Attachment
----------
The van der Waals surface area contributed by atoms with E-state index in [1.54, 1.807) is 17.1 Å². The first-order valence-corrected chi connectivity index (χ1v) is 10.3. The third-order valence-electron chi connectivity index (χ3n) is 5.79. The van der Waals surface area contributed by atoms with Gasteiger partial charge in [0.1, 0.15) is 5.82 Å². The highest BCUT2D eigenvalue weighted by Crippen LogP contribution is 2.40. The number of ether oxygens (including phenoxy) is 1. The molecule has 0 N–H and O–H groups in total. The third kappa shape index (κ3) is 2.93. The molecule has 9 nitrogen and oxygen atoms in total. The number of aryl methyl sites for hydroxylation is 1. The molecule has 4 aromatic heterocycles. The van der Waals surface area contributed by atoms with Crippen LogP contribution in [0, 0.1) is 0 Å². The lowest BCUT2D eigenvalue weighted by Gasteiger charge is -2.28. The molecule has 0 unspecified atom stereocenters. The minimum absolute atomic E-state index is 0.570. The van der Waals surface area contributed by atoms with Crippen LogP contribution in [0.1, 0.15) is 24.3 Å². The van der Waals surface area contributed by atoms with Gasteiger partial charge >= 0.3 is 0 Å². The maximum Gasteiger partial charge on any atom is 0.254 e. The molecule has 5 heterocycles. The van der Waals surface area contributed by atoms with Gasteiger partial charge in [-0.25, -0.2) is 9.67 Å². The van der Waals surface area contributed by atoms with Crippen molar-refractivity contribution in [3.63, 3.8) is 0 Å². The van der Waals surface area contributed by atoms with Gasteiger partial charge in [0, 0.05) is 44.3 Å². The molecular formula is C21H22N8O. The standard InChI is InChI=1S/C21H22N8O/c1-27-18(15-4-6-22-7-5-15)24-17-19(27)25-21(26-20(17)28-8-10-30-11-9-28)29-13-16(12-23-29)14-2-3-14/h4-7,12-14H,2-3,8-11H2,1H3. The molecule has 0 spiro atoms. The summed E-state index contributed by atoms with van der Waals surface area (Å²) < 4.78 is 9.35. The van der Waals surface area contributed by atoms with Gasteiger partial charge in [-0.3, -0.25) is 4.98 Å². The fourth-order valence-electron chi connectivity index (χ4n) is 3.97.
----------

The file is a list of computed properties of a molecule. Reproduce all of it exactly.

The van der Waals surface area contributed by atoms with E-state index in [1.54, 1.807) is 17.1 Å². The first-order valence-corrected chi connectivity index (χ1v) is 10.3. The third-order valence-electron chi connectivity index (χ3n) is 5.79. The van der Waals surface area contributed by atoms with Gasteiger partial charge in [0.1, 0.15) is 5.82 Å². The highest BCUT2D eigenvalue weighted by Crippen LogP contribution is 2.40. The number of ether oxygens (including phenoxy) is 1. The molecule has 0 N–H and O–H groups in total. The third kappa shape index (κ3) is 2.93. The molecule has 9 nitrogen and oxygen atoms in total. The number of aryl methyl sites for hydroxylation is 1. The molecule has 4 aromatic heterocycles. The van der Waals surface area contributed by atoms with Crippen LogP contribution in [0, 0.1) is 0 Å². The lowest BCUT2D eigenvalue weighted by Gasteiger charge is -2.28. The molecule has 0 unspecified atom stereocenters. The minimum absolute atomic E-state index is 0.570. The van der Waals surface area contributed by atoms with Crippen LogP contribution in [0.1, 0.15) is 24.3 Å². The van der Waals surface area contributed by atoms with Gasteiger partial charge >= 0.3 is 0 Å². The maximum Gasteiger partial charge on any atom is 0.254 e. The molecule has 5 heterocycles. The van der Waals surface area contributed by atoms with Gasteiger partial charge in [-0.25, -0.2) is 9.67 Å². The van der Waals surface area contributed by atoms with Crippen molar-refractivity contribution in [3.63, 3.8) is 0 Å². The van der Waals surface area contributed by atoms with Gasteiger partial charge in [0, 0.05) is 44.3 Å². The molecular formula is C21H22N8O. The standard InChI is InChI=1S/C21H22N8O/c1-27-18(15-4-6-22-7-5-15)24-17-19(27)25-21(26-20(17)28-8-10-30-11-9-28)29-13-16(12-23-29)14-2-3-14/h4-7,12-14H,2-3,8-11H2,1H3. The molecule has 0 spiro atoms. The summed E-state index contributed by atoms with van der Waals surface area (Å²) < 4.78 is 9.35. The van der Waals surface area contributed by atoms with Gasteiger partial charge in [-0.3, -0.25) is 4.98 Å². The fourth-order valence-electron chi connectivity index (χ4n) is 3.97.